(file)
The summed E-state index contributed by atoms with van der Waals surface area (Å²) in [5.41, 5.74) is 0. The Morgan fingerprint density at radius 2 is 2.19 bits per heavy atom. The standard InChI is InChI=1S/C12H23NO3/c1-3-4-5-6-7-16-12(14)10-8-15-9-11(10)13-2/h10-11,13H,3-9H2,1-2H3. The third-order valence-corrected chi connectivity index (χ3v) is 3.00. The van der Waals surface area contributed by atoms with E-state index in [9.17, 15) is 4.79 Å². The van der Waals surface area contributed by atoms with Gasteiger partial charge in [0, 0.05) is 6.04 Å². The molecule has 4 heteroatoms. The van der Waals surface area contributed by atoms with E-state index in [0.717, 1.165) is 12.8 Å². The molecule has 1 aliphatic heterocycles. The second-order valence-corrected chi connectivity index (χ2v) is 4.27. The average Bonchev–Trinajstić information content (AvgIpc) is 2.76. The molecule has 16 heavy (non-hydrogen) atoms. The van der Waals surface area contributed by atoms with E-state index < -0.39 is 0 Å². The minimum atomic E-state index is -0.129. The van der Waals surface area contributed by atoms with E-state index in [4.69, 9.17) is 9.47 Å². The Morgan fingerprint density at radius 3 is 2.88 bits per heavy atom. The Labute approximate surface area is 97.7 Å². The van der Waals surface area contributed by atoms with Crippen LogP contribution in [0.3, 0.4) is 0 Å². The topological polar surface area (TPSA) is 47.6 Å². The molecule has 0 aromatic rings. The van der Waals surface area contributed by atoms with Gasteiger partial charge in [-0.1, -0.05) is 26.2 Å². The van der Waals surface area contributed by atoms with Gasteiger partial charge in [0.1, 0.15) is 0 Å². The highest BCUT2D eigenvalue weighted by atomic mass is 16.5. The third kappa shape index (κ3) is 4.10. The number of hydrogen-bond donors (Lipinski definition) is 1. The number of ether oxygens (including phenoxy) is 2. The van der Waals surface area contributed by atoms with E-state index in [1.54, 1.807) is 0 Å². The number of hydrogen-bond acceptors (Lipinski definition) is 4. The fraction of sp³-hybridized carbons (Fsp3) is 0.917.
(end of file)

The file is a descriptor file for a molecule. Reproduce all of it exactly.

The summed E-state index contributed by atoms with van der Waals surface area (Å²) in [5.41, 5.74) is 0. The Morgan fingerprint density at radius 2 is 2.19 bits per heavy atom. The standard InChI is InChI=1S/C12H23NO3/c1-3-4-5-6-7-16-12(14)10-8-15-9-11(10)13-2/h10-11,13H,3-9H2,1-2H3. The third-order valence-corrected chi connectivity index (χ3v) is 3.00. The van der Waals surface area contributed by atoms with E-state index in [9.17, 15) is 4.79 Å². The van der Waals surface area contributed by atoms with Gasteiger partial charge in [0, 0.05) is 6.04 Å². The molecule has 4 heteroatoms. The van der Waals surface area contributed by atoms with E-state index in [0.717, 1.165) is 12.8 Å². The molecule has 1 aliphatic heterocycles. The second-order valence-corrected chi connectivity index (χ2v) is 4.27. The average Bonchev–Trinajstić information content (AvgIpc) is 2.76. The molecule has 16 heavy (non-hydrogen) atoms. The van der Waals surface area contributed by atoms with E-state index < -0.39 is 0 Å². The minimum atomic E-state index is -0.129. The van der Waals surface area contributed by atoms with E-state index in [4.69, 9.17) is 9.47 Å². The Morgan fingerprint density at radius 3 is 2.88 bits per heavy atom. The Labute approximate surface area is 97.7 Å². The van der Waals surface area contributed by atoms with Crippen LogP contribution in [0.3, 0.4) is 0 Å². The topological polar surface area (TPSA) is 47.6 Å². The molecule has 0 aromatic rings. The van der Waals surface area contributed by atoms with Gasteiger partial charge in [-0.1, -0.05) is 26.2 Å². The van der Waals surface area contributed by atoms with Gasteiger partial charge in [0.1, 0.15) is 0 Å². The highest BCUT2D eigenvalue weighted by atomic mass is 16.5. The third kappa shape index (κ3) is 4.10. The number of hydrogen-bond donors (Lipinski definition) is 1. The number of ether oxygens (including phenoxy) is 2. The van der Waals surface area contributed by atoms with E-state index in [1.54, 1.807) is 0 Å². The number of hydrogen-bond acceptors (Lipinski definition) is 4. The fraction of sp³-hybridized carbons (Fsp3) is 0.917.